Wednesday, April 18, 2012


Today, I was working with a client, one who suffers from a traumatic brain injury. He's happy. Obviously intelligent, he 'talks' fluidly, tapping out words rapidly on his letter board. He likes to read, so we have something in common. Sometimes I think that the conversations we have are as important as the range of motion that I am giving to his contractured arms. So, we 'talk' and it always starts with me calling out to him as he is pushed into the room. He grins, and he grins big, and makes excited noises. "What's my name? Do you remember my name?" and he stares. When I prompt him: "It begins with a D..." he always, always gets it, and he spells it for me, repeating it in his garbled voice.

We exercise, and we blab. For the first time, I am glad to be a blabber mouth. He spells words back to me. Sometimes he gets excited, and tries to talk, and I say, "You'll have to spell it," and his twisted fingers fly. The first time that he spelled to me, "I like you," was a touching moment. I said back: "And I like you."

Today, I was working with him for the last time. He was having a good time, and got very excited about the activity we were doing. In the middle of it, he looked up to me and said something. I'd heard it before, and the sounds were familiar, so I said, "I like you too," and I patted his shoulder. He began to get his frustrated look and I said, "Well, you'll have to spell it for me," and he did. ""

There was no point in telling him that I was leaving, that it was our last session. It would only upset him. The plain fact of it is that his short term memory is so poor that by next week, he will probably not remember me at all.

I look down at him, teary eyed. He's nearly forty, but he has the features of a boy, and I cannot look at him without seeing the face of one of my own children. I pat him on the shoulder, and I say, "And you, my friend, are my very favorite," and he is excited to hear that.

Later, he is being pushed from the room, and I watch him go. He will not remember me, but I will never forget him.

Later I was sitting with two women, and as they worked on their projects, I explained this was my last week. One of them looked up at me and said, "I will miss you," and I said, "I will miss you too. You are two of my very favorite people." And the other one looked up at me quickly. She always tells me that I am a pain in her butt, and I always come back with, "Yeah, but I'm your FAVORITE pain in the butt, right?" which tickles her to no end. Anyways, pain-in-the-butt woman says accusingly, "Are you going to cry?" I laugh, and say, "I imagine so. I'm quite a crier." She goes back to activity and says, "Well, you just need to get over it." Made me laugh out loud.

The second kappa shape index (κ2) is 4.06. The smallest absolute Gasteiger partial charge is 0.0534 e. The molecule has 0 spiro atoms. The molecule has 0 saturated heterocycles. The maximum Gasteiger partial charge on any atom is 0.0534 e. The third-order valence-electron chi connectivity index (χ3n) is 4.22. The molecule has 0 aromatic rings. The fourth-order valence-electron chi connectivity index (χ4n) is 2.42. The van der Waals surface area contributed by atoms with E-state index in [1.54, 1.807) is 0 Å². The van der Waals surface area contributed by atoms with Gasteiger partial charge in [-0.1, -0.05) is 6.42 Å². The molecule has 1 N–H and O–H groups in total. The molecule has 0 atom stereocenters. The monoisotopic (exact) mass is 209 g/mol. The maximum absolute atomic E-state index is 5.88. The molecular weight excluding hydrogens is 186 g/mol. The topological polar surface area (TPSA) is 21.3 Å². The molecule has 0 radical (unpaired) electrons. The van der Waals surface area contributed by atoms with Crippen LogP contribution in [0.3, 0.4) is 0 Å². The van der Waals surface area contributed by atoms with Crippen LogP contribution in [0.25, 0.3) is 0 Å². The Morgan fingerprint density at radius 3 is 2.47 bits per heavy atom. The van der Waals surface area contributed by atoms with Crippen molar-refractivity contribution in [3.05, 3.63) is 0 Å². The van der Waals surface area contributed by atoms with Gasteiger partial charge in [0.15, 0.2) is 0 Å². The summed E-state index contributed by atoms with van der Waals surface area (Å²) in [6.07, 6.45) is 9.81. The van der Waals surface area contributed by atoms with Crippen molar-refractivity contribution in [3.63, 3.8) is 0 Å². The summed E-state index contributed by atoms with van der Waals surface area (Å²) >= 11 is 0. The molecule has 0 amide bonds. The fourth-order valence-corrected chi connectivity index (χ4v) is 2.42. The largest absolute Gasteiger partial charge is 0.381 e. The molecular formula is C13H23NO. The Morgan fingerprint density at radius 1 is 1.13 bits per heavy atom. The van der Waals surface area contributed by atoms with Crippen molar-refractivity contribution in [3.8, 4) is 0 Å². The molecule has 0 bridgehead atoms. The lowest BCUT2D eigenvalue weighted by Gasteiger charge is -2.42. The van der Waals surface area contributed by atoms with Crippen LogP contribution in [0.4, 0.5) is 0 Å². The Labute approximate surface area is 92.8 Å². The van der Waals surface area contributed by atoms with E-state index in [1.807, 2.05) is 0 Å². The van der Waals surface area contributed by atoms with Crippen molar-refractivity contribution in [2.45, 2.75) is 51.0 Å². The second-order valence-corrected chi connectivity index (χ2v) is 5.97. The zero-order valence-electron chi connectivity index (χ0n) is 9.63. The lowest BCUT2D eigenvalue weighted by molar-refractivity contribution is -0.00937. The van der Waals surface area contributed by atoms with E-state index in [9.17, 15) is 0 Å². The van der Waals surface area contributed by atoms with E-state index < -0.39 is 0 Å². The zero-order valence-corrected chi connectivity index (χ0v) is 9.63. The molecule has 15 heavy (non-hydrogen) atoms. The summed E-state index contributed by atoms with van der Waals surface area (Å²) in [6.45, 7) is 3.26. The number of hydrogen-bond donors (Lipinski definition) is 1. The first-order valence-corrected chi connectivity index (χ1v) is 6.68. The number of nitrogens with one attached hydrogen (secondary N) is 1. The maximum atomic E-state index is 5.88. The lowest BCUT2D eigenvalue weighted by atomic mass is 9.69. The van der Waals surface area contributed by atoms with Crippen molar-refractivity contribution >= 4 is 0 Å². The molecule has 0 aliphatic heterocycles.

Today, I had a cooking activity with one of our clients who lives independently. We were talking. She was telling me that she uses my exercise program every night. It's fun, she says. That's nice. I tell her that I'm really going to miss working with her. She's so motivated and independent. She's my favorite.

I'm not lying to them. They ARE my favorites.

All of them.


Lynda Halliger-Otvos said...

A huge part of being able to work with the population of developmentally disabled individuals in that ability to Love Them, Everyone. They are mostly innocent and respond to the slightest affectionate gesture with unconditional love.

Anonymous said...

Debby, This brought tears to my eyes! But them a crier like you. But hey I will Miss YOU too at the TSC when you are done there, so best wishes for you in your new endevors. I know you will be wonderful and will help so many people. Debbie L.

Nancy Gerber said...

So glad that you feel that way about the people you help. Too many people are treated badly in those situations and you give me hope. It says a lot about you. Congrats as well on your upcoming graduation.